Rauḍāt al-jannāt fī auṣāf madīnat Harāt, a history of Harāt to 875/1470–1, written in 897/1491–2, dedicated to Sulṭān Ḥusain and divided into 26 rauḍahs: Ḥ.K̲h̲. iii p. 493 no 6608, Ivanow 108 (ah 911/1505–6), 109 (slightly defective. 17th cent.), Ethé 570 (ah 920/1514), Rieu Suppt. 94 (ah 933/1526), Rieu i 206a (ah 1002/1594), 207a (ah 1002/1594), K̲h̲āliṣ Efendī 7472 = Tauer 472 (10th/16th cent.), Blochet i 506 (defective. 17th cent.), 507 (ah 1044/1634), 508 (late 17th cent.), 509 (ah 1295/1878), Bodleian 310 (defective), Rehatsek p. 94 no. 43 (ah 1225/1810), Buk̲h̲ārā Semenov 77, Chanykov 95 (defective at both ends), Leningrad Pub. Lib. (?) (see Mélanges asiatiques iii (St. Petersburg 1859) p. 731), Salemann-Rosen p. 16 no. 588, Lahore Panjāb Univ. Lib. (breaks off in Rauḍah xxv. See Oriental College Magazine, vol. ii, no. 3 (May 1926) p. 70).

Description and French translation of extracts by Barbier de Meynard: Journal asiatique, 5e série, vol. xvi (July–Dec. 1860) pp. 461–520, vol. xvii (Jan.–June 1861) pp. 438–57, 473–522, vol. xx (July–Dec. 1862) pp. 268–319.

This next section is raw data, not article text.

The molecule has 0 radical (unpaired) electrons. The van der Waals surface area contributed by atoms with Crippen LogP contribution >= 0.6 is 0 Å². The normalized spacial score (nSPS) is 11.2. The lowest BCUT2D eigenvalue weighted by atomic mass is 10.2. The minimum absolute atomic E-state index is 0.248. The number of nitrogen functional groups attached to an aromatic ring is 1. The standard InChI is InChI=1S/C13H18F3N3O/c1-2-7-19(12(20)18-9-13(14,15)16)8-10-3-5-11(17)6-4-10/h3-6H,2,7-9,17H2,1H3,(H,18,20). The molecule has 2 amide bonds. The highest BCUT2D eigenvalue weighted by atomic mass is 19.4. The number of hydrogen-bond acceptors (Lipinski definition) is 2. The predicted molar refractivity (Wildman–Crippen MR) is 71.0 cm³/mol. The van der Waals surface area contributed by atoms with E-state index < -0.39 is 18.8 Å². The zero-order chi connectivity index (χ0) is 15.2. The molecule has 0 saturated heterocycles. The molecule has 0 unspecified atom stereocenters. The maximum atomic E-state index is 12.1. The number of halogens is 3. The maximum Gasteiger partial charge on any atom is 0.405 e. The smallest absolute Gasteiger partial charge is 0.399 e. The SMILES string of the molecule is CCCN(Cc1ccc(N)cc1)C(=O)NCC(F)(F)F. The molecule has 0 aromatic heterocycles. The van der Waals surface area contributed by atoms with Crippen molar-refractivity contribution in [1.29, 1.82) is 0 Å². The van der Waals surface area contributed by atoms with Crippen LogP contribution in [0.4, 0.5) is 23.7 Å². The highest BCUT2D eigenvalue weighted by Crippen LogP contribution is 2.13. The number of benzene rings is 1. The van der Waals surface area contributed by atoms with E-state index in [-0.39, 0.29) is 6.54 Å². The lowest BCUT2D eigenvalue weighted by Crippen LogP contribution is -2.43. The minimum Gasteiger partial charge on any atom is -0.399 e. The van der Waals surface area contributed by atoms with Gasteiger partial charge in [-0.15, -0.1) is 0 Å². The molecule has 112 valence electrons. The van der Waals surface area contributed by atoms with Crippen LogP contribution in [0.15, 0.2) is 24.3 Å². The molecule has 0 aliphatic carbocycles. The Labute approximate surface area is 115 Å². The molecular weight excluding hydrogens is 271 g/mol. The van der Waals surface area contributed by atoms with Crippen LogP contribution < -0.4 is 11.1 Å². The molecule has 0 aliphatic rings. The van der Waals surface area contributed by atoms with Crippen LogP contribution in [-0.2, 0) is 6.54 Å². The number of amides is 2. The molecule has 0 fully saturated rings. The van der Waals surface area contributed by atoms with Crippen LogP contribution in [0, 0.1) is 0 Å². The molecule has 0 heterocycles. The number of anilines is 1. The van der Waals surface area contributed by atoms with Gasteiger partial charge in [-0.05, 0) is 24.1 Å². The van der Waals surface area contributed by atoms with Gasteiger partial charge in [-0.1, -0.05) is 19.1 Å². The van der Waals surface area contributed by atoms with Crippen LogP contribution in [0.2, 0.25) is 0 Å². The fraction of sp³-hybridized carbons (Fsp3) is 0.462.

Risālah i qawānīn, a short tract in the form of a letter praising Sulṭān Ḥusain and Harāt: Bānkīpūr xi 1098 xxxiv.

[Ḥabīb al-siyar iii, 3, 342; Browne Lit. Hist. iii 430–1.]

§ 469. ʿAbd Allāh b. ʿAbd al-Raḥmān al-Ḥusainī al-Wāʿiẓ, i.e. apparently Amīr S. Aṣīl al-Dīn ʿAbd Allāh b. ʿAbd al-Raḥmān al-Ḥusainī al-S̲h̲īrāzī, who has already been mentioned (p. 144 supra) as the author of the Durj al-durar, and who died in 883/1 1478, wrote

Maqṣad al-iqbāl al-Sulṭānīyah wa-marṣad al-aʿmāl al-K̲h̲āqānīyah, on the distinguished persons buried at Harāt: Asʿad 2428, Leningrad Mus. Asiat. (see Mélanges asiatiques iv (St. Petersburg 1860–3), p. 54).

§ 470. Risālah i mus̲h̲tamilah ba-aḥwāl i Harāt fī ḥudūd i sanah i 1273 [1856–7] wa-mus̲h̲ājarah i daulat i Irān maʿ daulat i Inkilīz.